Polycystic Ovary Syndrome (PCOS)

This is an extremely common condition which affects about 5-10% of women of childbearing age, producing three groups of symptoms:

1. Anovulation: In ‘normal’ women, the pituitary gland at the base of the brain, directs one egg in an ovary to develop per month through a complex sequence of hormone changes. In PCOS,however, either no eggs develop at all or many eggs develop together, but fail to reach maturity turning into ‘cysts’ within the ovary.

The consequences of this abnormality may be:

a)Long Cycles (85% of women with cycle length > 35 days have PCOS), sometimes amounting to 'oligomenorrha (infrequent, irregular cycles) or even amenorrhea (no periods at all).

b) Menorrhagia (heavy periods)

c)Delayed menarche (i.e.’periods don’t begin until age 14 –17)


e) Increased likelihood of developing diabetes during pregnancy.

f) Increased risk of miscarriage (recurrent).

2. Excess Androgen (male hormone) production by the ovary; this may lead to acne and/or increased amounts of facial or bodily hair and/or deepening of the voice.

3. Insulin resistance. This means that the pancreas has to produce more insulin than normal to maintain normal blood sugar levels. This worsens blood fats and make diabetes more likely in the long term.

The severity of the condition in any person is worsened by the excess weight she carries.

The starting point of all treatment is therefore to lose weight; this by itself will dramatically improve Insulin Resistance and help reverse the condition. At the moment of writing, only one drug which clinically improves insulin resistance is available in the UK (others are pending); this is called metformin and as this improves appetite control it is the writers' view that all women with PCOS should be offered this medication. Exercise also improves Insulin Resistance and regular daily exercise is mandatory. This combined approach (metformin, exercise and weight reduction) not only improves the symptoms of the disease but dramatically reverses the increased risks of diabetes, high blood fats and heart disease to which these patients are hostage.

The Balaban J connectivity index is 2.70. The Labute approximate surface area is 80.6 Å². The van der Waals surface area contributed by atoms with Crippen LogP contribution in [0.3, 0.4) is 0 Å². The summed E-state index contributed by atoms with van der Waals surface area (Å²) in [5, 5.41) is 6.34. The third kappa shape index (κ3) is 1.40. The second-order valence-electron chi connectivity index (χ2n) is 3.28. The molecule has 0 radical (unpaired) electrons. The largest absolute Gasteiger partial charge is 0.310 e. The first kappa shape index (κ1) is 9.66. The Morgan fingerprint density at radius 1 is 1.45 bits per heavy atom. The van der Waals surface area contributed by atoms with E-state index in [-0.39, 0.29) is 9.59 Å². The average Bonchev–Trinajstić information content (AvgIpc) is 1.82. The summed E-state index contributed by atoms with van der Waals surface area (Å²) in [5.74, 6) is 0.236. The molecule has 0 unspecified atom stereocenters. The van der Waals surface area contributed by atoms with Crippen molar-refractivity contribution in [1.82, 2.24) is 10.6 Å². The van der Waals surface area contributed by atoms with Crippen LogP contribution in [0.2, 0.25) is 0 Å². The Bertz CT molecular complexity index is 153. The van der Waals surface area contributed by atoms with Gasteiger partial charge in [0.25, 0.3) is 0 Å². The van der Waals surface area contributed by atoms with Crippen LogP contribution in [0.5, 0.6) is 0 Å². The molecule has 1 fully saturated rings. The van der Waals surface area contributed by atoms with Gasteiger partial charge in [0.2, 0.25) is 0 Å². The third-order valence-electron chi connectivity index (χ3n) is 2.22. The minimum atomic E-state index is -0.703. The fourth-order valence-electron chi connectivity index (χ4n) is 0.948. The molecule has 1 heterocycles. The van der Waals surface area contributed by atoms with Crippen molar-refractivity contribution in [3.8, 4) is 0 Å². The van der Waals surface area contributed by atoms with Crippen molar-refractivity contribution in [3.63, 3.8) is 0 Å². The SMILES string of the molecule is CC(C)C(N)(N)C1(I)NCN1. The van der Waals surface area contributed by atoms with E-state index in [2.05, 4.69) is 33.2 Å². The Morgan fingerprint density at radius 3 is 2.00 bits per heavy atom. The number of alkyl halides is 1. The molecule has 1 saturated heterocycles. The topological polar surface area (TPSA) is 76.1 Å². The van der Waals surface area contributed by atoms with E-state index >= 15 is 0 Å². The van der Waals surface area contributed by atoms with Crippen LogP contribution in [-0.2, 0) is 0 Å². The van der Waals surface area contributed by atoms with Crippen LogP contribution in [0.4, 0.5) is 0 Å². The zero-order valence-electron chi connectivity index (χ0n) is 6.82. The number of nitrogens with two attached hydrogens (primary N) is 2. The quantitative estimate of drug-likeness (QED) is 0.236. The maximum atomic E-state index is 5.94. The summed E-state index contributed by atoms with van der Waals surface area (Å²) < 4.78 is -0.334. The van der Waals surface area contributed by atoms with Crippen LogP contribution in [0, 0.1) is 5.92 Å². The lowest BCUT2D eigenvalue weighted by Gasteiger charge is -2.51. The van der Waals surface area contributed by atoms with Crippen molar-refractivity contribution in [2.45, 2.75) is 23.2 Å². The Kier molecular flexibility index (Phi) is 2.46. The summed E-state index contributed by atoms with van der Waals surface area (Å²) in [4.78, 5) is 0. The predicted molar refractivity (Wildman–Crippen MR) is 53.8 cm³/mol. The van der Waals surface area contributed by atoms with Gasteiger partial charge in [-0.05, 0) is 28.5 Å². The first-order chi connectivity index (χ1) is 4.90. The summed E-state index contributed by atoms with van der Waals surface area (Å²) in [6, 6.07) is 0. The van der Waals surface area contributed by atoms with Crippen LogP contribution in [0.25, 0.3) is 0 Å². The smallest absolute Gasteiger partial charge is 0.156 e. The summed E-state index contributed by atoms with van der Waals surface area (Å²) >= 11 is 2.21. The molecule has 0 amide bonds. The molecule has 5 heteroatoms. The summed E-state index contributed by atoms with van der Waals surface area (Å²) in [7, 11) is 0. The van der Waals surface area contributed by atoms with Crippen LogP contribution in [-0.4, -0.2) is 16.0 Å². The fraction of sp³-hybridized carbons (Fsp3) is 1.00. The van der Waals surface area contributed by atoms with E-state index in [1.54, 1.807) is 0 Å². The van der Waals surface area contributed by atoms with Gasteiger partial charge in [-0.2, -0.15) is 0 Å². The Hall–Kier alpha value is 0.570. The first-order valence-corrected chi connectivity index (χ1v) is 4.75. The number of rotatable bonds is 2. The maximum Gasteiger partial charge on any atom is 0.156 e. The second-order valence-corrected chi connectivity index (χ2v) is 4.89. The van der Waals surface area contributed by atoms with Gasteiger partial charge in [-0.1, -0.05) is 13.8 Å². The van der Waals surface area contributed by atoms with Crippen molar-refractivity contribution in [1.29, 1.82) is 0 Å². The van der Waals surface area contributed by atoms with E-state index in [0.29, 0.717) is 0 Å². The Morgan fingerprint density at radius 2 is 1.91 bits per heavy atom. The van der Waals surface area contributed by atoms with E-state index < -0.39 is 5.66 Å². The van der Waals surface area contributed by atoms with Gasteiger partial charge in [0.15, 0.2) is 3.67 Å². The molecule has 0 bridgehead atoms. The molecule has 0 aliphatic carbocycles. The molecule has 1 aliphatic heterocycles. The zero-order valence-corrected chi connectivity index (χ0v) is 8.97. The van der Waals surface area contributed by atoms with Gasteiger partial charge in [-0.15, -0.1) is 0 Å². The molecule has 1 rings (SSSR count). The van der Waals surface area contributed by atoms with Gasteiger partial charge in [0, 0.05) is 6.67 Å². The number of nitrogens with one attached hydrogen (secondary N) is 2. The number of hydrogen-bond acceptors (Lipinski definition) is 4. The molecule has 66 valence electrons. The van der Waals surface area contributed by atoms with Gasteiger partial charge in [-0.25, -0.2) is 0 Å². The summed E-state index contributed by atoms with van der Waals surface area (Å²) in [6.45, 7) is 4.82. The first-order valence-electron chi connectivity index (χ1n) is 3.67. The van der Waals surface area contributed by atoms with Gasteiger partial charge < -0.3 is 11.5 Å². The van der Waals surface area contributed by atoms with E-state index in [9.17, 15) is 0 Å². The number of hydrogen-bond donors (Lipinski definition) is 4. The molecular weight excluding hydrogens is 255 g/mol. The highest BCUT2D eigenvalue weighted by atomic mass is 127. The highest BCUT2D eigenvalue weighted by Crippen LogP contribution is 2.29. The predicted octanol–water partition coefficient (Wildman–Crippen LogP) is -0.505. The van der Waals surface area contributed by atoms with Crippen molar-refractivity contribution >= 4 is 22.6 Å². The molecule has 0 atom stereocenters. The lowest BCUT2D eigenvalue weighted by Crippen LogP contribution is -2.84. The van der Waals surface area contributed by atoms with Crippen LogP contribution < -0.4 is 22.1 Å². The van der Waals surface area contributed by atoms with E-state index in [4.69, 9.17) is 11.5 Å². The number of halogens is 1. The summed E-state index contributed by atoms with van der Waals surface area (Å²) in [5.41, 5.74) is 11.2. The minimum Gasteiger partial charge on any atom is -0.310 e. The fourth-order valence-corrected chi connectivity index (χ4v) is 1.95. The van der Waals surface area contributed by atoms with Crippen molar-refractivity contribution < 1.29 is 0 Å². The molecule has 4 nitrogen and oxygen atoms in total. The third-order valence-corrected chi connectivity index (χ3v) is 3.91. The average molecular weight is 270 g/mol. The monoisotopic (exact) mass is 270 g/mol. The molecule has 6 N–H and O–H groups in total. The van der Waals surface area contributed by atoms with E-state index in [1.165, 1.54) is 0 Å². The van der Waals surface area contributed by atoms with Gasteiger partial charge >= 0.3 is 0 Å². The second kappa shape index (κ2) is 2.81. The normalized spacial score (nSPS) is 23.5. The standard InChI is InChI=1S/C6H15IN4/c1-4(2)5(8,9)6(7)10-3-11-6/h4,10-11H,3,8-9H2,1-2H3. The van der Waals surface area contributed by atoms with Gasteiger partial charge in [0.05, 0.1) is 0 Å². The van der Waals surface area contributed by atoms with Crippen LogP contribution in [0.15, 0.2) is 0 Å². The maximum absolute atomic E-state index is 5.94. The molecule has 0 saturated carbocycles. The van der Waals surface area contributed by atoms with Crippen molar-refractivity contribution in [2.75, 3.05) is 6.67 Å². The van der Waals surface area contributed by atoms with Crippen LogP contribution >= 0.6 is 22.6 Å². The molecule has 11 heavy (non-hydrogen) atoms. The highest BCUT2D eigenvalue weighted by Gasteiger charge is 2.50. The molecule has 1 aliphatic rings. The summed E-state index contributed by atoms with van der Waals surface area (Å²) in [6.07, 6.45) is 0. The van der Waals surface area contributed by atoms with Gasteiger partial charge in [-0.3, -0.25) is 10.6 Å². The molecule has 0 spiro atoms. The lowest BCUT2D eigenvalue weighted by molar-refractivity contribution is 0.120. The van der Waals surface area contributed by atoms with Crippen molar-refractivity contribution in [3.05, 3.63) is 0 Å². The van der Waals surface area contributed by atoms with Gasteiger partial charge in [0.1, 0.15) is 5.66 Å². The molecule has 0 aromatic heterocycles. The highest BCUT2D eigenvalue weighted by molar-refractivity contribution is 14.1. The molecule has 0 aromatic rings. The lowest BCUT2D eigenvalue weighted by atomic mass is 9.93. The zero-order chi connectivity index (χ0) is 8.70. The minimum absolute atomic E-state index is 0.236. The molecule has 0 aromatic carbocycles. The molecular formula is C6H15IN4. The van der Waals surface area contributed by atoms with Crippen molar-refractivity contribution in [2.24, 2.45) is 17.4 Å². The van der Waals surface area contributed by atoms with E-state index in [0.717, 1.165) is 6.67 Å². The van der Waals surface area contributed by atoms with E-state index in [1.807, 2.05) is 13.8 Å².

What else can be done?

1. For acne/hirsuites, androgen blocking medications are available (spironolactone or cyproterone).

2. Cycle control with 'the pill' - especially if contraception is required. Remember that pregnancy can occur in PCOS, but even if no contraception is required, a regular period is needed to prevent build-up of the womb lining and possible cancerous change there.

Making the Diagnosis.

Although the diagnosis can be confidently made from the history of the symptoms, it is often necessary to exclude a few related conditions and firmly establish the diagnosis by:

1.Ultrasound Scan of the ovaries will usually reveal the tell-tale cysts on the ovaries.

2.Blood Tests. The female sex hormone - oestrogen - is normal, but the male hormone is raised. Other hormone changes may include raised Luteinising Hormone (LH - from the pituitary).

Remember: Weight reduction will improve all aspects of this condition and remains the single most important means of helping yourself

Professor Nancy Bohannon, San Francisco /Doctor Bernard Shevlin, Old Rd., Tean Staffs.